ZND detonation model

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The ZND detonation model is a one-dimensional model for the process of detonation of an explosive. It was proposed during World War II independently by Y. B. Zel'dovich,[1] John von Neumann,[2] and Werner Döring,[3] hence the name.

This model admits finite-rate chemical reactions and thus the process of detonation consists of the following stages. First, an infinitely thin shock wave compresses the explosive to a high pressure called the von Neumann spike. At the von Neumann spike point the explosive still remains unreacted. The spike marks the onset of the zone of exothermic chemical reaction, which finishes at the Chapman-Jouguet state. After that, the detonation products expand backward.

In the reference frame in which the shock is stationary, the flow following the shock is subsonic. Because of this, energy release behind the shock is able to be transported acoustically to the shock for its support. For a self-propagating detonation, the shock relaxes to a speed given by the Chapman–Jouguet condition, which induces the material at the end of the reaction zone to have a locally sonic speed in the reference frame in which the shock is stationary. In effect, all of the chemical energy is harnessed to propagate the shock wave forward.

However, in the 1960s, experiments revealed that gas-phase detonations were most often characterized by unsteady, three-dimensional structures, which can only in an averaged sense be predicted by one-dimensional steady theories. Indeed, such waves are quenched as their structure is destroyed.[4][5] The Wood-Kirkwood detonation theory can correct for some of these limitations.[6]

References[edit]

  1. ^ Zel’dovich, Ya.B. (1940). К теории распространения детонации в газообразных системах [On the theory of the propagation of detonations on gaseous system]. Zh. Eksp. Teor. Fiz. (in Russian). 10: 542–568.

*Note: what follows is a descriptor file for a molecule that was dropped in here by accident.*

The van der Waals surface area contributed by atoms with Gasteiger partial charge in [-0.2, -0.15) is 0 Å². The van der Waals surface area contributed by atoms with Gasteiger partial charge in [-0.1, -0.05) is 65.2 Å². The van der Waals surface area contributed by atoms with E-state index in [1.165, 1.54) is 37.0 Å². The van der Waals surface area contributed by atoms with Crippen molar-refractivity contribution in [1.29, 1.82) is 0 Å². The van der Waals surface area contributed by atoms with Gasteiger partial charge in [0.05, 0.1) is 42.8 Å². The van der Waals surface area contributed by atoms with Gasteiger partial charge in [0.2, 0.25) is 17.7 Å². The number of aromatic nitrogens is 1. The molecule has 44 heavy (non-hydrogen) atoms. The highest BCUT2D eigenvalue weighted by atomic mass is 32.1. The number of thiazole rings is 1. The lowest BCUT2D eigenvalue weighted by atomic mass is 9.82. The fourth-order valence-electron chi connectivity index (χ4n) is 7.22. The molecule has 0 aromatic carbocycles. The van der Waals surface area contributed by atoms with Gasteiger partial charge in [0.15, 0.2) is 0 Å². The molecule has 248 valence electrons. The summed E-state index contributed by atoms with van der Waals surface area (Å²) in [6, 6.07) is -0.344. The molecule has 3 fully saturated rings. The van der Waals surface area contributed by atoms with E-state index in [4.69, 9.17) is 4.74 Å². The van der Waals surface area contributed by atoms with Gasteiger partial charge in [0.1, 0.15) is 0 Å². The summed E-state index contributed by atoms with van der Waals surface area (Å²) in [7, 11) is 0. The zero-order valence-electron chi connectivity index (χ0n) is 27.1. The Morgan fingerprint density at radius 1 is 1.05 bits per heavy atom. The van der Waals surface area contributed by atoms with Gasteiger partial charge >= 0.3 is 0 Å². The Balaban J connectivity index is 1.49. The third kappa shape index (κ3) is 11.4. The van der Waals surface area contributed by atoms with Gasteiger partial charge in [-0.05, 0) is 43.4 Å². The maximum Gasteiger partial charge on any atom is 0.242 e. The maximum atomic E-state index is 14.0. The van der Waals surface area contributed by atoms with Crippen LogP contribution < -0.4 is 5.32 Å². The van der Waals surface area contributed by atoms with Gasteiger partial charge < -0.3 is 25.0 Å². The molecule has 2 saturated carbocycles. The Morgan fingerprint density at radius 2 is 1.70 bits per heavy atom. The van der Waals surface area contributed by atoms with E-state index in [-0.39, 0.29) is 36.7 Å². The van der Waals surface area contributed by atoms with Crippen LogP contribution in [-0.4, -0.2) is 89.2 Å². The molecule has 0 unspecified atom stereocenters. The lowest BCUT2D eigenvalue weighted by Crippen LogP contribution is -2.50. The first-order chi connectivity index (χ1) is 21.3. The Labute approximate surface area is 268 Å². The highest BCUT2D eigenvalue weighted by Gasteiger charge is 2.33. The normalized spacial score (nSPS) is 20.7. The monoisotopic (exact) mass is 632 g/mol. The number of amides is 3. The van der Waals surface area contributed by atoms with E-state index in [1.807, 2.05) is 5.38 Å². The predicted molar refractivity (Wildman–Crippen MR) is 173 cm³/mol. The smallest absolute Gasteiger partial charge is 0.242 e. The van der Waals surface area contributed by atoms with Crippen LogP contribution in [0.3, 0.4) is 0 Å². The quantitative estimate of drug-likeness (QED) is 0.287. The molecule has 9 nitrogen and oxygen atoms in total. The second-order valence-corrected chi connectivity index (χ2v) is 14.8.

2. ^ von Neumann, J. (1963). "Theory of detonation waves. Progress Report to the National Defense Research Committee Div. B, OSRD-549 (April 1, 1942. PB 31090)". In Taub, A. H. John von Neumann: Collected Works, 1903–1957. 6. New York: Pergamon Press. ISBN 978-0-08-009566-0. 
  3. ^ Döring, W. (1943). "Über Detonationsvorgang in Gasen" [On detonation processes in gases]. Annalen der Physik (in German). 43 (6–7): 421–436. Bibcode:1943AnP...435..421D. ISSN 0003-4916. doi:10.1002/andp.19434350605. 
  4. ^ Edwards, D.H.; Thomas, G.O. & Nettleton, M.A. (1979). "The Diffraction of a Planar Detonation Wave at an Abrupt Area Change". Journal of Fluid Mechanics. 95 (1): 79–96. Bibcode:1979JFM....95...79E. doi:10.1017/S002211207900135X. 
  5. ^ D. H. Edwards; G. O. Thomas; M. A. Nettleton (1981). A. K. Oppenheim; N. Manson; R.I. Soloukhin; J.R. Bowen, eds. "Diffraction of a Planar Detonation in Various Fuel-Oxygen Mixtures at an Area Change". Progress in Astronautics & Aeronautics. 75: 341. ISBN 978-0-915928-46-0. doi:10.2514/5.9781600865497.0341.0357. 
  6. ^ Glaesemann, Kurt R.; Fried, Laurence E. (2007). "Improved wood–kirkwood detonation chemical kinetics". Theoretical Chemistry Accounts. 120 (1–3): 37–43. doi:10.1007/s00214-007-0303-9. 

Further reading[edit]

  • Dremin, Anatoliĭ Nikolaevich (1999). Toward Detonation Theory. Springer. ISBN 0-387-98672-3.